Power plant closures are turning Westmoreland’s minemouth assets into liabilities

first_img FacebookTwitterLinkedInEmailPrint分享S&P Global Market Intelligence ($):Two lawyers who specialize in Chapter 11 restructuring see differing paths for Westmoreland Coal Co.: shedding debt and coming back as a leaner company with lenders in control or breaking up by selling most of its assets.Pending bankruptcy court approval, the company plans to sell its core assets, which includes its San Juan operations in New Mexico as well as its Rosebud mine in Montana, to the highest bidder. Its lenders would act as a stalking horse bidder and take the assets in exchange for the company’s debt if there are no higher offers.Steven Abramowitz, a partner with the law firm Vinson & Elkins LLP who focuses on restructuring and bankruptcy, said the lenders usually buy the assets in these sorts of cases, noting that the lenders probably know there’s little chance of another entity paying more than the value of Westmoreland’s debt.Westmoreland also intends to sell some of its noncore assets, which include the Absaloka and Savage mines in Montana; the Beulah mine in North Dakota; the Buckingham mine in Ohio; the Haystack mine in Wyoming; and the Jewett mine in Texas.Peter Morgan, senior attorney with the Sierra Club focusing on issues related to coal, including bankruptcies, said the company’s bankruptcy is taking “a very different form” than the recent Chapter 11 proceedings of other coal producers, such as Peabody Energy Corp., Alpha Natural Resources Inc. and Arch Coal Inc. While those companies’ restructuring plans helped them shed some debt while continuing normal operations throughout their proceedings, he said, “Westmoreland really seems like it’s just being split up and sold for parts.”Morgan questioned the value of the company’s core assets — minemouth operations that service coal-fired power plants with units that are scheduled to retire within a decade. Rosebud sells its coal to Colstrip, a plant that will shutter its two older units by 2022 and may close down the remaining two units in 2027. The San Juan mine sells to the San Juan plant, which is slated to retire after its existing coal contract expires in 2022. “When your crown jewels, when your most valuable assets are mines that are inextricably tied to power plants that are in the process of closing,” Morgan said, “that suggests that there’s very little value left in that company.”More ($): With few potential buyers for its mines, Westmoreland could be ‘sold for parts Power plant closures are turning Westmoreland’s minemouth assets into liabilitieslast_img read more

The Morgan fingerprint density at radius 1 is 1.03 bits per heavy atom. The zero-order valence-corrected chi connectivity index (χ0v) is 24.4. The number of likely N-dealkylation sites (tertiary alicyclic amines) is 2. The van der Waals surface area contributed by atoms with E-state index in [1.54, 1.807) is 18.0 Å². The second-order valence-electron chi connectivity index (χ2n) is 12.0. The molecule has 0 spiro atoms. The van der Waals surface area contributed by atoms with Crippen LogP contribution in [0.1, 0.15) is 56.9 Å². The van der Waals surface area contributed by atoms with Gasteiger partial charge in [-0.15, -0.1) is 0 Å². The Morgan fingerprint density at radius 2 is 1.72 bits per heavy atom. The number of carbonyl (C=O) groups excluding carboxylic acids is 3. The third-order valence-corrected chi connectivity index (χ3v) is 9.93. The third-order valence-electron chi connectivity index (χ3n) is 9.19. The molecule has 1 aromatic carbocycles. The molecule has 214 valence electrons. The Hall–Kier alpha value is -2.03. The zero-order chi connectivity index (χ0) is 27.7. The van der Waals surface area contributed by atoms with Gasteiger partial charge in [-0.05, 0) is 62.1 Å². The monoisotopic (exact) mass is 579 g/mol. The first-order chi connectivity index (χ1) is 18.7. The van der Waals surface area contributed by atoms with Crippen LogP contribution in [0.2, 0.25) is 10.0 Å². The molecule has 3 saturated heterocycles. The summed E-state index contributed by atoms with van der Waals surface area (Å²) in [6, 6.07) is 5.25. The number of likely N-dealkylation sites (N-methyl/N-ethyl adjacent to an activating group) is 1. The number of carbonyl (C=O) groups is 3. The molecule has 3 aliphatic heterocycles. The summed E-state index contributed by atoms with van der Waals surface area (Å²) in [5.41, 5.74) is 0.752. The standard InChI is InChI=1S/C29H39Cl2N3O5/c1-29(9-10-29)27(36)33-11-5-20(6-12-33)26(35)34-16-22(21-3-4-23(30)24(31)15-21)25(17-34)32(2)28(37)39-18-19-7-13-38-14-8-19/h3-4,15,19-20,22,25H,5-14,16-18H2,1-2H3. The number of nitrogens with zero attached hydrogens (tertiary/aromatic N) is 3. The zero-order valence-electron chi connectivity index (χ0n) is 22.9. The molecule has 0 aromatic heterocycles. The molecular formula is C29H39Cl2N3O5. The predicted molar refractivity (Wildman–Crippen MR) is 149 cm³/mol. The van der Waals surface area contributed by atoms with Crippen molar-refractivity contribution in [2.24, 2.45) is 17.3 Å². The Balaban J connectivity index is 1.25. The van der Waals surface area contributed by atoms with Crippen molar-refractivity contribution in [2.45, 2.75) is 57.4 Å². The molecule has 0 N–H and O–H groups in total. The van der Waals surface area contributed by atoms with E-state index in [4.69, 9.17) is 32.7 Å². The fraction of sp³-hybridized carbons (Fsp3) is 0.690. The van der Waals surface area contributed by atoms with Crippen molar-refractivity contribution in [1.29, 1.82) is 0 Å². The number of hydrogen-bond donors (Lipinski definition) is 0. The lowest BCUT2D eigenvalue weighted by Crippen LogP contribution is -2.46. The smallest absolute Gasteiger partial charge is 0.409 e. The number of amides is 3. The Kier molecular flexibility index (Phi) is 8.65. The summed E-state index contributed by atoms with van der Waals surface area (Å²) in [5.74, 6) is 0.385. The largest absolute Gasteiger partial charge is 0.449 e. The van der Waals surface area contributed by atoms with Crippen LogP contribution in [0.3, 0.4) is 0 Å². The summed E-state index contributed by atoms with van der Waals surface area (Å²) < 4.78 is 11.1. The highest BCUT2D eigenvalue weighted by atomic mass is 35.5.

Study highlights potential of floating solar projects in Southeast Asia

first_imgStudy highlights potential of floating solar projects in Southeast Asia FacebookTwitterLinkedInEmailPrint分享Economic Times EnergyWorld.com:Development of floating solar photovoltaic (PV) power plants is expected to increase 100-fold in Southeast Asia over the next five to 15 years, according to energy research firm Rystad Energy.The firm added that this will happen as countries in the region are looking to substantially increase their share of renewable energy in the power mix.“Rystad Energy expects large-scale floating PV developments, typically installed on dams and reservoirs, to increase 100-fold in Southeast Asia over the next five to 15 years… This will open new market opportunities for both new and existing players in the industry,” the firm said in a press release.Development plans are in the works in Thailand and Vietnam as large-scale floating PV installations, with smaller utility-scale floating PV developments being proposed in Indonesia, Singapore and Myanmar.“Floating PV offers an attractive alternative for large and mega-scale ground-mounted utility solar development, allowing beneficiaries to take advantage of under-utilised dams and reservoirs,” says Minh Khoi Le, an analyst on Rystad Energy’s renewables team. He added that they expect floating PV capacity to grow from current levels of 0.04 GW to 3 GW in the next 10 years.More: Southeast Asia to see 100-fold increase in floating solar PV plants: Rystad Energylast_img read more

Poland’s PKN Orlen pulls plug on planned 1GW coal project at Ostroleka

first_imgPoland’s PKN Orlen pulls plug on planned 1GW coal project at Ostroleka FacebookTwitterLinkedInEmailPrint分享Reuters:PKN Orlen will only invest in building a power station in Ostroleka in the north east of the country if it uses gas, the state-run oil refiner said on Tuesday.Earlier in May, PKN Orlen had completed a takeover of state-run utility Energa, which had planned to build a 1 gigawatt coal-fueled power plant in Ostroleka.The project, dubbed the last coal power plant in Poland, has been suspended because of financing and climate issues. PKN had planned to continue with the investment but had signaled that it might opt to replace coal with less-carbon heavy gas a fuel.“We cannot act in isolation from market trends and European Union’s regulatory policies,” Chief Executive Daniel Obajtek said in a statement. “The investment in Ostroleka will be conducted but it has to be based on gas technology.”Poland generates most of its electricity from coal, but is looking to gradually replace it with less polluting sources, including gas.[Agnieszka Barteczko]More: Poland’s PKN prefers gas as fuel for new Ostroleka power plantlast_img read more